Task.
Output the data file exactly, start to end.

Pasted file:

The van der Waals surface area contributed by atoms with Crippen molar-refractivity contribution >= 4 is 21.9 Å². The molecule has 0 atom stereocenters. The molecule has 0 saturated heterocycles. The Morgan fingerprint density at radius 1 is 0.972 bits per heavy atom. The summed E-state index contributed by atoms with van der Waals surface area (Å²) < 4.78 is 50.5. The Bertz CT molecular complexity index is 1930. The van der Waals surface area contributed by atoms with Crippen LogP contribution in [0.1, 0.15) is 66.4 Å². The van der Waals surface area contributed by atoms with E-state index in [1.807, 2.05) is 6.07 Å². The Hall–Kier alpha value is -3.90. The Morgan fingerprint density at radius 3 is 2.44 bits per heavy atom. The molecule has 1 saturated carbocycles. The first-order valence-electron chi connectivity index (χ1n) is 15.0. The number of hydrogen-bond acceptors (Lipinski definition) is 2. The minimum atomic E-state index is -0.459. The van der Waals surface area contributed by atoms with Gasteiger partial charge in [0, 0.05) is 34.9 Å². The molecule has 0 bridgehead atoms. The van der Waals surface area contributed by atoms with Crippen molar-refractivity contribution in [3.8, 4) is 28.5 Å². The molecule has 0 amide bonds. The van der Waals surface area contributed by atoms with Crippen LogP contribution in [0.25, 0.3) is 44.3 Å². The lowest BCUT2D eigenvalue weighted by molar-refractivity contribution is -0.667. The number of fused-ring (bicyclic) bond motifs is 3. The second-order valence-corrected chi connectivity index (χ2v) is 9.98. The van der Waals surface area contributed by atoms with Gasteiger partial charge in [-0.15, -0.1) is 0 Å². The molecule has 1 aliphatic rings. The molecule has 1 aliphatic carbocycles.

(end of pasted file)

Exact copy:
The van der Waals surface area contributed by atoms with Crippen molar-refractivity contribution >= 4 is 21.9 Å². The molecule has 0 atom stereocenters. The molecule has 0 saturated heterocycles. The Morgan fingerprint density at radius 1 is 0.972 bits per heavy atom. The summed E-state index contributed by atoms with van der Waals surface area (Å²) < 4.78 is 50.5. The Bertz CT molecular complexity index is 1930. The van der Waals surface area contributed by atoms with Crippen LogP contribution in [0.1, 0.15) is 66.4 Å². The van der Waals surface area contributed by atoms with E-state index in [1.807, 2.05) is 6.07 Å². The Hall–Kier alpha value is -3.90. The Morgan fingerprint density at radius 3 is 2.44 bits per heavy atom. The molecule has 1 saturated carbocycles. The first-order valence-electron chi connectivity index (χ1n) is 15.0. The number of hydrogen-bond acceptors (Lipinski definition) is 2. The minimum atomic E-state index is -0.459. The van der Waals surface area contributed by atoms with Gasteiger partial charge in [0, 0.05) is 34.9 Å². The molecule has 0 bridgehead atoms. The van der Waals surface area contributed by atoms with Crippen molar-refractivity contribution in [3.8, 4) is 28.5 Å². The molecule has 0 amide bonds. The van der Waals surface area contributed by atoms with Crippen LogP contribution in [0.25, 0.3) is 44.3 Å². The lowest BCUT2D eigenvalue weighted by molar-refractivity contribution is -0.667. The number of fused-ring (bicyclic) bond motifs is 3. The second-order valence-corrected chi connectivity index (χ2v) is 9.98. The van der Waals surface area contributed by atoms with Gasteiger partial charge in [-0.15, -0.1) is 0 Å². The molecule has 1 aliphatic rings. The molecule has 1 aliphatic carbocycles.